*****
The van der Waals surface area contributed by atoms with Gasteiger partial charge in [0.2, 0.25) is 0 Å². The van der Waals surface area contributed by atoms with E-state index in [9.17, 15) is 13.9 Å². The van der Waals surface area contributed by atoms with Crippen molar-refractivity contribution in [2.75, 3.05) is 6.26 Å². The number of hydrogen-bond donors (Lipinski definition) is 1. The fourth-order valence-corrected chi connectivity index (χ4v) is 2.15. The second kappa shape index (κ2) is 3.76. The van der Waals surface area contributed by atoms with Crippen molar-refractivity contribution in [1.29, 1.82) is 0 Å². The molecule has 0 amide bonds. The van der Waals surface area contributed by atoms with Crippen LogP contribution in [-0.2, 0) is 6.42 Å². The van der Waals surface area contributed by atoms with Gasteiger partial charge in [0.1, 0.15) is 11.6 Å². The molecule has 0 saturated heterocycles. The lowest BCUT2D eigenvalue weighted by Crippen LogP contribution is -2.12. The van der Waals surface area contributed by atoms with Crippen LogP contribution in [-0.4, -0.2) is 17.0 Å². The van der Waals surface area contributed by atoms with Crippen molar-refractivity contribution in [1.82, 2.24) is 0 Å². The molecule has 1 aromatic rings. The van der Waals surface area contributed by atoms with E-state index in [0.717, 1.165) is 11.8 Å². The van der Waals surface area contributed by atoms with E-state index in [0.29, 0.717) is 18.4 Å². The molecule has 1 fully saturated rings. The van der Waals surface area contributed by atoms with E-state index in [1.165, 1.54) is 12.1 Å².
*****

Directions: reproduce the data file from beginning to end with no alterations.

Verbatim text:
The van der Waals surface area contributed by atoms with Gasteiger partial charge in [0.2, 0.25) is 0 Å². The van der Waals surface area contributed by atoms with E-state index in [9.17, 15) is 13.9 Å². The van der Waals surface area contributed by atoms with Crippen molar-refractivity contribution in [2.75, 3.05) is 6.26 Å². The number of hydrogen-bond donors (Lipinski definition) is 1. The fourth-order valence-corrected chi connectivity index (χ4v) is 2.15. The second kappa shape index (κ2) is 3.76. The van der Waals surface area contributed by atoms with Crippen molar-refractivity contribution in [1.29, 1.82) is 0 Å². The molecule has 0 amide bonds. The van der Waals surface area contributed by atoms with Crippen LogP contribution in [-0.2, 0) is 6.42 Å². The van der Waals surface area contributed by atoms with Gasteiger partial charge in [0.1, 0.15) is 11.6 Å². The molecule has 0 saturated heterocycles. The lowest BCUT2D eigenvalue weighted by Crippen LogP contribution is -2.12. The van der Waals surface area contributed by atoms with Crippen LogP contribution in [-0.4, -0.2) is 17.0 Å². The van der Waals surface area contributed by atoms with Crippen molar-refractivity contribution in [1.82, 2.24) is 0 Å². The molecule has 1 aromatic rings. The van der Waals surface area contributed by atoms with E-state index in [0.717, 1.165) is 11.8 Å². The van der Waals surface area contributed by atoms with E-state index in [0.29, 0.717) is 18.4 Å². The molecule has 1 fully saturated rings. The van der Waals surface area contributed by atoms with E-state index in [1.165, 1.54) is 12.1 Å².